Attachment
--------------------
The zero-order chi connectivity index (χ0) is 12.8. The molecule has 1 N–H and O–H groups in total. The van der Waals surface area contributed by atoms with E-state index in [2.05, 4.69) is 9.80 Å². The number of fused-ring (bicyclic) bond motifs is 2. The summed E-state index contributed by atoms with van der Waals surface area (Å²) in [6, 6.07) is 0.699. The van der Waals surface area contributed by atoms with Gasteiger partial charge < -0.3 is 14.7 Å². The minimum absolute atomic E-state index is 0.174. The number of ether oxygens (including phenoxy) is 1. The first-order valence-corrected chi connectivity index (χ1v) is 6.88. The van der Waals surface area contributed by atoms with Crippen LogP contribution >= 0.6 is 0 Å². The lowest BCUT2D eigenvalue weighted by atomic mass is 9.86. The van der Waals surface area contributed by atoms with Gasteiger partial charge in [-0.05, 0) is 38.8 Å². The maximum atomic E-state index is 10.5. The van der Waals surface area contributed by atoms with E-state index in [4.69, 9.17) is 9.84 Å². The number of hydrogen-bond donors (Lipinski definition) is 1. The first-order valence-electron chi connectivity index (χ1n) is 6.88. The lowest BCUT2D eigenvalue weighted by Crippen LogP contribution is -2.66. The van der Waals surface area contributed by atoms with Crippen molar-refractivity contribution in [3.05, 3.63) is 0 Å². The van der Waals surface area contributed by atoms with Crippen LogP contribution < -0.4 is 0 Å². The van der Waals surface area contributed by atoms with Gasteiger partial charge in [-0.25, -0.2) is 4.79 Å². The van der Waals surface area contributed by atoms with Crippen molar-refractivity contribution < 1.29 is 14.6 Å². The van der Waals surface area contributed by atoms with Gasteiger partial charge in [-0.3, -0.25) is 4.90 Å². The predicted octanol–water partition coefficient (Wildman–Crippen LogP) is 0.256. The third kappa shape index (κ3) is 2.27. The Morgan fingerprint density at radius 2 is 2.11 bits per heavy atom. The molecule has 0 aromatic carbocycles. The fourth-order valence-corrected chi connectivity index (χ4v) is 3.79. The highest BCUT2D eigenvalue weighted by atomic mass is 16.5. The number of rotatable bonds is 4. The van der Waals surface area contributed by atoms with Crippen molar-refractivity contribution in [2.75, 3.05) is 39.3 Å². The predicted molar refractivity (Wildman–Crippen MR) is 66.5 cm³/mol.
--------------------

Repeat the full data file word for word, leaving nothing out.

The zero-order chi connectivity index (χ0) is 12.8. The molecule has 1 N–H and O–H groups in total. The van der Waals surface area contributed by atoms with E-state index in [2.05, 4.69) is 9.80 Å². The number of fused-ring (bicyclic) bond motifs is 2. The summed E-state index contributed by atoms with van der Waals surface area (Å²) in [6, 6.07) is 0.699. The van der Waals surface area contributed by atoms with Gasteiger partial charge < -0.3 is 14.7 Å². The minimum absolute atomic E-state index is 0.174. The number of ether oxygens (including phenoxy) is 1. The first-order valence-corrected chi connectivity index (χ1v) is 6.88. The van der Waals surface area contributed by atoms with Crippen LogP contribution >= 0.6 is 0 Å². The lowest BCUT2D eigenvalue weighted by atomic mass is 9.86. The van der Waals surface area contributed by atoms with Gasteiger partial charge in [-0.05, 0) is 38.8 Å². The maximum atomic E-state index is 10.5. The van der Waals surface area contributed by atoms with E-state index in [4.69, 9.17) is 9.84 Å². The number of hydrogen-bond donors (Lipinski definition) is 1. The first-order valence-electron chi connectivity index (χ1n) is 6.88. The lowest BCUT2D eigenvalue weighted by Crippen LogP contribution is -2.66. The van der Waals surface area contributed by atoms with Crippen molar-refractivity contribution in [3.05, 3.63) is 0 Å². The van der Waals surface area contributed by atoms with Crippen LogP contribution < -0.4 is 0 Å². The van der Waals surface area contributed by atoms with Gasteiger partial charge in [-0.25, -0.2) is 4.79 Å². The van der Waals surface area contributed by atoms with Crippen molar-refractivity contribution < 1.29 is 14.6 Å². The van der Waals surface area contributed by atoms with Gasteiger partial charge in [-0.3, -0.25) is 4.90 Å². The predicted octanol–water partition coefficient (Wildman–Crippen LogP) is 0.256. The third kappa shape index (κ3) is 2.27. The Morgan fingerprint density at radius 2 is 2.11 bits per heavy atom. The molecule has 0 aromatic carbocycles. The fourth-order valence-corrected chi connectivity index (χ4v) is 3.79. The highest BCUT2D eigenvalue weighted by atomic mass is 16.5. The number of rotatable bonds is 4. The van der Waals surface area contributed by atoms with Crippen molar-refractivity contribution in [2.75, 3.05) is 39.3 Å². The predicted molar refractivity (Wildman–Crippen MR) is 66.5 cm³/mol.